'The latest issue of a DC Comics series hit close to real-life politics, showing a child refugee, whose family was ‘gassed’ by the Syrian president. But it’s hardly new for the medium intended for teen audiences.
Doomsday Clock is an ongoing limited edition series, in which a universe of Batman and Superman gets intruded by characters (and themes) of the dark world of ‘Watchmen’ by Alan Moore – which is itself a deconstruction of the superhero comics. In the freshly-published issue #8, Superman visits a fictional Middle-Eastern nation ruled by supervillain/antihero Black Adam and sees scores of refugees sheltered there.
Black Adam introduces one of them, a child from Syria’s Douma, saying that “his younger sister [was] gassed by Assad, the Russians' puppet.” Some would say it’s no big deal, considering it all happens in a world where a guy dressed in blue and red flies and shoots beams from his eyes, but can easily hide his identity by putting glasses on. By the end of the issue the US and Russia go to war, by the way.
Really love how comic books continue to be propaganda outlets for the US war machine pic.twitter.com/ELTJa2jvmY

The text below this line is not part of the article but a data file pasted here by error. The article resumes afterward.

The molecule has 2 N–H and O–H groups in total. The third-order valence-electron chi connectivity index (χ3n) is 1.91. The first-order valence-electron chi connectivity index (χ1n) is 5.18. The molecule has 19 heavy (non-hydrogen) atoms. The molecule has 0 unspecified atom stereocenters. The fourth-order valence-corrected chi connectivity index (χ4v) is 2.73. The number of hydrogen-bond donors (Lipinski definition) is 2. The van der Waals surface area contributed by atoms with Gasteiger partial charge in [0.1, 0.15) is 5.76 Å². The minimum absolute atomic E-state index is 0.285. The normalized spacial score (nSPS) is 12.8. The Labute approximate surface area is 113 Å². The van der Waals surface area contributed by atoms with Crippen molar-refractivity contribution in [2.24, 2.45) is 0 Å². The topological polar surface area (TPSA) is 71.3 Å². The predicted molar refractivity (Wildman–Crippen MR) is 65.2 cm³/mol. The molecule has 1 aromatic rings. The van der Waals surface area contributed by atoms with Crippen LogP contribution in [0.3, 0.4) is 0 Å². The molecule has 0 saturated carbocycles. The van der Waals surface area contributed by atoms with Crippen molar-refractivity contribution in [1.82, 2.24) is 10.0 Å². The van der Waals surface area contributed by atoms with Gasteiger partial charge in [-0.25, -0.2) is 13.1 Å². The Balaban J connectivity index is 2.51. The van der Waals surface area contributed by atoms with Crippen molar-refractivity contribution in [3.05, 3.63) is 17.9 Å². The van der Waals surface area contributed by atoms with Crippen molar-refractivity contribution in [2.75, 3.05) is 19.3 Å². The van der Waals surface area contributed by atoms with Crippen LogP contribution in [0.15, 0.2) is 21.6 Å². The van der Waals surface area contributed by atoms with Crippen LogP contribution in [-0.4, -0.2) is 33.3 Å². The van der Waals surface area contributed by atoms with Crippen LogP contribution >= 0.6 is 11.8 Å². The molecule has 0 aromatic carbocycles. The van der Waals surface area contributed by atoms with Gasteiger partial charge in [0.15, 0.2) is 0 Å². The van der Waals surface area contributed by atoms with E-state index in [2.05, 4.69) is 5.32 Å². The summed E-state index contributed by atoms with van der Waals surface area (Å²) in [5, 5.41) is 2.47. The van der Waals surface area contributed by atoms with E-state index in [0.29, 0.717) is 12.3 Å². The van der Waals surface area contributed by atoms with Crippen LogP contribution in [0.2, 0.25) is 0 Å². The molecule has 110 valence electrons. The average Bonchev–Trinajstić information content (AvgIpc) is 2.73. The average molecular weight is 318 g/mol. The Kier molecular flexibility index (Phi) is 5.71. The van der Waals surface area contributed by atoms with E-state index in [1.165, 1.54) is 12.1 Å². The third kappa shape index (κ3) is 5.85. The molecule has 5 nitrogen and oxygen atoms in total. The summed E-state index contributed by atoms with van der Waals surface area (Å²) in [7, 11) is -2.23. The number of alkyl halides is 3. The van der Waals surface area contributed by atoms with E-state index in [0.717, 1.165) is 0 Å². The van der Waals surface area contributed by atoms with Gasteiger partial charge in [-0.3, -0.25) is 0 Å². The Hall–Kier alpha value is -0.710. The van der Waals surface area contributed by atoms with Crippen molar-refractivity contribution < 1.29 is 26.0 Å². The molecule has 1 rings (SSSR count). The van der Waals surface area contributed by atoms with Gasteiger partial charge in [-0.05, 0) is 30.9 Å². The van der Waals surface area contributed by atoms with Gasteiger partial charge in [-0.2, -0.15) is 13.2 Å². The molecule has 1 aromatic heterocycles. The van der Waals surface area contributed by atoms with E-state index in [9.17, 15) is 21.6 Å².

— Strand of the web of life (@thatrollbert) December 5, 2018
Others would argue it’s just an example of how American children are indoctrinated from a young age to support narratives that their country’s government promotes. And the US comics industry has a long record of doing it too, right from the good golden days of Captain America bashing the Nazis with his shield.
Occasionally this practice becomes pretty macabre. The classical story arcs of Batman comics, ‘A Death in the Family’, is best known for killing off the second character posing as Robin, the sidekick to the caped crusader. Jason Todd was beaten by the maniac Joker with a crowbar and left to die in an explosive-rigged room. Readers were asked to call one of two phone numbers to vote for either a miraculous survival or a real death in next issue.'
Read more: Superman comics showing victim of ‘Russian puppet Assad’ honors long tradition of propaganda